Published On: Wed, Aug 21st, 2019

Amazon Rainforest fire LIVE updates: State of emergency declared – fires hit record number | World | News


  • Thousands of acres have been burned and destroyed by the numerous wildfires sweeping Brazil
  • Shocking maps show the true extent of the blaze, which have coated more than half of Brazil in smoke
  • San Paolo turned dark and stormy today when thick smoke from the fires descended on the busy city
  • Since Thursday, 9,500 wildfires have been detected
  • According to the National Institute for Space Research (INPE) satellite data showed an 83 percent increase in fires this year

Read below for the latest updates on the Amazon rainforest fire

Brazil’s Amazon basin is home to the largest tropical forest in the world.

The forest’s carbon store is vital to the process of slowing down the pace of global warning.

Wildfires are common in the Amazon’s dry season, but this year have seen record numbers of raging blazes in the region.

More than 72,000 fires have been recorded in the Amazon Rainforest since January 2019.

And the number keeps growing this year. In comparison, there were fewer than 40,000 fires for the same period in 2018.

12.55pm update: State of emergency declared in Brazil

The Brazilian state of Amazonas has declared an emergency in the south of the state and in its capital Manaus over the blazes.

Images have also shown the northernmost state of Roraima covered in dark smoke.

Acre, on the border with Peru, has been on environmental alert since Friday.

12.30pm update: Smoke captured from space

Smoke from the Amazon wildfires has been captured by satellite images released by NASA.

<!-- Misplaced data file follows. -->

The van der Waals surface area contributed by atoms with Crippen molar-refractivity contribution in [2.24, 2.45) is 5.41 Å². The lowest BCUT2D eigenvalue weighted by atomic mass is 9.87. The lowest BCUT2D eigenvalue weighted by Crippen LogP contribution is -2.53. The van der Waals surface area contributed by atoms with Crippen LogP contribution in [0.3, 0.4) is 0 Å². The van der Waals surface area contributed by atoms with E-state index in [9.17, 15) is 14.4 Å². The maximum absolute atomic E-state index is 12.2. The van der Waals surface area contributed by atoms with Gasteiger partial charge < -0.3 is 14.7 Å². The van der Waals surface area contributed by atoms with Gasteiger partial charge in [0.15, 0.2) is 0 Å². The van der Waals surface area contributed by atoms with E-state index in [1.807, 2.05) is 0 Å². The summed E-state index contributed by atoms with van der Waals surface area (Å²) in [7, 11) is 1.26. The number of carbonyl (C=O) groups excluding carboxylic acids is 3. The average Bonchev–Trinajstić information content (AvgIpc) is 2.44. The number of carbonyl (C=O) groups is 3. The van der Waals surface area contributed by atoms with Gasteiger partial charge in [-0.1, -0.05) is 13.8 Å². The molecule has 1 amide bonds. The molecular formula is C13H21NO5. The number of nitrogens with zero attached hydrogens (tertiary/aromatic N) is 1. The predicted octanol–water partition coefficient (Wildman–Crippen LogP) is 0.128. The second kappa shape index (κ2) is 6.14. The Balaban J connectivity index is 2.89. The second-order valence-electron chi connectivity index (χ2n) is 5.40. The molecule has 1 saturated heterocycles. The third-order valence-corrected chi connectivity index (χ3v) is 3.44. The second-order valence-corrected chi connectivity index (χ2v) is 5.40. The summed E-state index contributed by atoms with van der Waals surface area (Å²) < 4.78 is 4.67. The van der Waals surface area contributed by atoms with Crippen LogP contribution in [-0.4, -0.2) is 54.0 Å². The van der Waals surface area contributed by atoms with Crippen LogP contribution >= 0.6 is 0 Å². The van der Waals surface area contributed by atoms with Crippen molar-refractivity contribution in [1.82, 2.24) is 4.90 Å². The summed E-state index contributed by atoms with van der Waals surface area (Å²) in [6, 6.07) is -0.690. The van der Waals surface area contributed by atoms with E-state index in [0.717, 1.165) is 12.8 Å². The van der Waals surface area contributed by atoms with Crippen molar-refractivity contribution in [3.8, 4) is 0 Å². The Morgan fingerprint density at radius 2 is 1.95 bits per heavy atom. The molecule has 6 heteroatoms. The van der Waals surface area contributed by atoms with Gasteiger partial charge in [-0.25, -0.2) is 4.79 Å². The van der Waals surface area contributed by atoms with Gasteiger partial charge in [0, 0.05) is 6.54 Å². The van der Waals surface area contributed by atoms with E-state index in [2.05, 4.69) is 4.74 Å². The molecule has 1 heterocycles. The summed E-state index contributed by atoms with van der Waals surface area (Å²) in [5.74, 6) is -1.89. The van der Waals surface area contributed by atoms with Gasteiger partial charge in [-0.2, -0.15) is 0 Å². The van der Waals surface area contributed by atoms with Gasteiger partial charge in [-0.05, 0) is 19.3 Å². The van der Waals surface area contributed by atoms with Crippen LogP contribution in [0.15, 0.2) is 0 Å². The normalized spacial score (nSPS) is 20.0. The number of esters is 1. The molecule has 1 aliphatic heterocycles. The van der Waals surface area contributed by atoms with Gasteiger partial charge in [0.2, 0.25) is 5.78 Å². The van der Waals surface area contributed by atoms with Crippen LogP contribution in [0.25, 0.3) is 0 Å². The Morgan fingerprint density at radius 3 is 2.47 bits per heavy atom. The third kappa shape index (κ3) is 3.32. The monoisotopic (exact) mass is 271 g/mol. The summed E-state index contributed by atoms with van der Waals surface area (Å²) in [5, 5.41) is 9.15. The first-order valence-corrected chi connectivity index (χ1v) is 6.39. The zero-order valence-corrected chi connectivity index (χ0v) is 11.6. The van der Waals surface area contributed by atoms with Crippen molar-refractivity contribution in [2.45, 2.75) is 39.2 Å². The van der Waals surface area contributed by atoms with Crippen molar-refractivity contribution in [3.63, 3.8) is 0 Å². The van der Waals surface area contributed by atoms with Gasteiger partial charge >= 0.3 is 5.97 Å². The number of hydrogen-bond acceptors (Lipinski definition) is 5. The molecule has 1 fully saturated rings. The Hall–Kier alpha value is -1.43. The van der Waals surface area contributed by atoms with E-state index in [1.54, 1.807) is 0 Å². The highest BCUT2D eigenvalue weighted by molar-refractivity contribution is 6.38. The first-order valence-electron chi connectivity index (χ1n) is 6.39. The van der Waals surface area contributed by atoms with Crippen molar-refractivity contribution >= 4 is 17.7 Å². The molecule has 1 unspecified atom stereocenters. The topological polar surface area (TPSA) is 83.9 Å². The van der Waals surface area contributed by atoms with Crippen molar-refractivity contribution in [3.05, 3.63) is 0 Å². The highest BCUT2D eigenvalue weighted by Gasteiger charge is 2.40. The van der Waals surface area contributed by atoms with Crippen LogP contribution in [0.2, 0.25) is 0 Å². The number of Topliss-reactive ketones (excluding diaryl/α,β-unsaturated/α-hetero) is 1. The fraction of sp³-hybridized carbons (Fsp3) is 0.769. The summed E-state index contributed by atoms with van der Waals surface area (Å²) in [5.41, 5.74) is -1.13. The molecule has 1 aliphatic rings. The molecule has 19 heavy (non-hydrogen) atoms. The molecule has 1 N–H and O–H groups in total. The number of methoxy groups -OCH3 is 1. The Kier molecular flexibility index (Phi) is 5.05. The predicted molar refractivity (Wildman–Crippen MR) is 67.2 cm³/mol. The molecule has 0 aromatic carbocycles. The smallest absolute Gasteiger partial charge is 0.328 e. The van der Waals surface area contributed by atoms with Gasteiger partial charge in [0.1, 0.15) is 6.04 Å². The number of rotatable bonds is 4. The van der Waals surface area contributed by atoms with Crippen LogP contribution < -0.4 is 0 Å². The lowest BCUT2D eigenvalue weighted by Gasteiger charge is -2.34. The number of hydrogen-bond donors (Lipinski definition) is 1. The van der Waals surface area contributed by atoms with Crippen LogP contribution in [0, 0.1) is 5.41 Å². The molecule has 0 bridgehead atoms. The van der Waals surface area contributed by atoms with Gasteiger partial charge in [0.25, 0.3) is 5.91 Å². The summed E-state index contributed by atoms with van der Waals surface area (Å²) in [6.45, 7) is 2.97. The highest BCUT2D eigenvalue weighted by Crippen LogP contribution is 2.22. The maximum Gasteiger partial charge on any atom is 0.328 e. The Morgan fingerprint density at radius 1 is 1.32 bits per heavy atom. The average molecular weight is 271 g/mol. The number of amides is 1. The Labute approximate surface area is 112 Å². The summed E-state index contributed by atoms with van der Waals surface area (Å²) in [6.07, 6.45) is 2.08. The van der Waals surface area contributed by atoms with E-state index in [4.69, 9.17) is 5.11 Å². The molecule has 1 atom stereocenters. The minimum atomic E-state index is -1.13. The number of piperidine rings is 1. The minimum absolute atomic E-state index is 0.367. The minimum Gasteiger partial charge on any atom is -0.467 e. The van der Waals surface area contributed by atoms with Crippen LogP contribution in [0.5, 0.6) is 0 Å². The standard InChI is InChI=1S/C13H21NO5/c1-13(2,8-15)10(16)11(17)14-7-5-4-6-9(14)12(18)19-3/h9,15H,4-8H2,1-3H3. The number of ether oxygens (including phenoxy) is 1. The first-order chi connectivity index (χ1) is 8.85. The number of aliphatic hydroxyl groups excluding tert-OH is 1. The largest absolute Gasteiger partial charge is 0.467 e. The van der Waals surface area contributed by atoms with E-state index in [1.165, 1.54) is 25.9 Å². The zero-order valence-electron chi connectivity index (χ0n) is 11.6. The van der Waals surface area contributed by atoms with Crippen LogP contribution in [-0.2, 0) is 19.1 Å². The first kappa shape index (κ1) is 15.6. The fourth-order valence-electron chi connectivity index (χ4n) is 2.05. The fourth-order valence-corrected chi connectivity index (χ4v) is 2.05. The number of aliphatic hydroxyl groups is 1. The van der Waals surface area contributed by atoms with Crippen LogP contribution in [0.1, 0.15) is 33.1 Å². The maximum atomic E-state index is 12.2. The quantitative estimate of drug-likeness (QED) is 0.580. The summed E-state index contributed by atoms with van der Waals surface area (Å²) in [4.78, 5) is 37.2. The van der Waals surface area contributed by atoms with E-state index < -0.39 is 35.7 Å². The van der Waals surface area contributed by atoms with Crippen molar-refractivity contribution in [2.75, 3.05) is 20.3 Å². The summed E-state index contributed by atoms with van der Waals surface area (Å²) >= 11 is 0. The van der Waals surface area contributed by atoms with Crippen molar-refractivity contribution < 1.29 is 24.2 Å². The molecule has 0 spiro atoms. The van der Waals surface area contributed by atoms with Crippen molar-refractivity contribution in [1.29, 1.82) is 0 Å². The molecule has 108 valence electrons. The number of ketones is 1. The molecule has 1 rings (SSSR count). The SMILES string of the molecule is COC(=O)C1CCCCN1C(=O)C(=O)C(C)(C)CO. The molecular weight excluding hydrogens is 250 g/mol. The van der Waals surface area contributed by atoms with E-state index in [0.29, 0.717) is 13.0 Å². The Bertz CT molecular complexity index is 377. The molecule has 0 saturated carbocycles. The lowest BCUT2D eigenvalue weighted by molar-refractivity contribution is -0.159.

The Moderate Resolution Imaging Spectroradiometer (MODIS) on NASA’s Aqua satellite captured images of several fires burning in the states of Rondônia, Amazonas, Pará, and Mato Grosso on August 11 and August 13.

12.05pm update: How did the Amazon rainforest fire start?

Wildfires often occur in the dry season in Brazil, but this year has been worse than normal, according to INPE.

INPE said the large number of wildfires could not be attributed to the dry season or natural phenomena alone.

In addition, fires are deliberately started in efforts to illegally deforest land for cattle ranching.

Some conservationist have blamed Brazilian President Jair Bolsonaro for the forest fires, saying he has encouraged loggers and farmers to clear the land.

The Amazon rainforest has been fire-resistant for much of its history because of its natural moisture and humidity but NASA has said drought and human activities are causing wildfires.

A release from the space agency said: “The intensity and frequency of droughts in turn, have been linked with increases in regional deforestation and anthropogenic climate change.”

11.35am update: Brasil President Jair Bolsonaro blamed for fires

Some conservationist have blamed Mr Bolsonaro for the raging fires.

Since taking office in January he vowed to develop the Amazon region for farming and mining, ignoring international concern over increased deforestation.

Mr Bolsonaro said he disagrees with the latest data presented, saying it was the “season of the queimada”, when farmers use fire to clear land.

He said: “I used to be called Captain Chainsaw. Now I am Nero, setting the Amazon aflame.”



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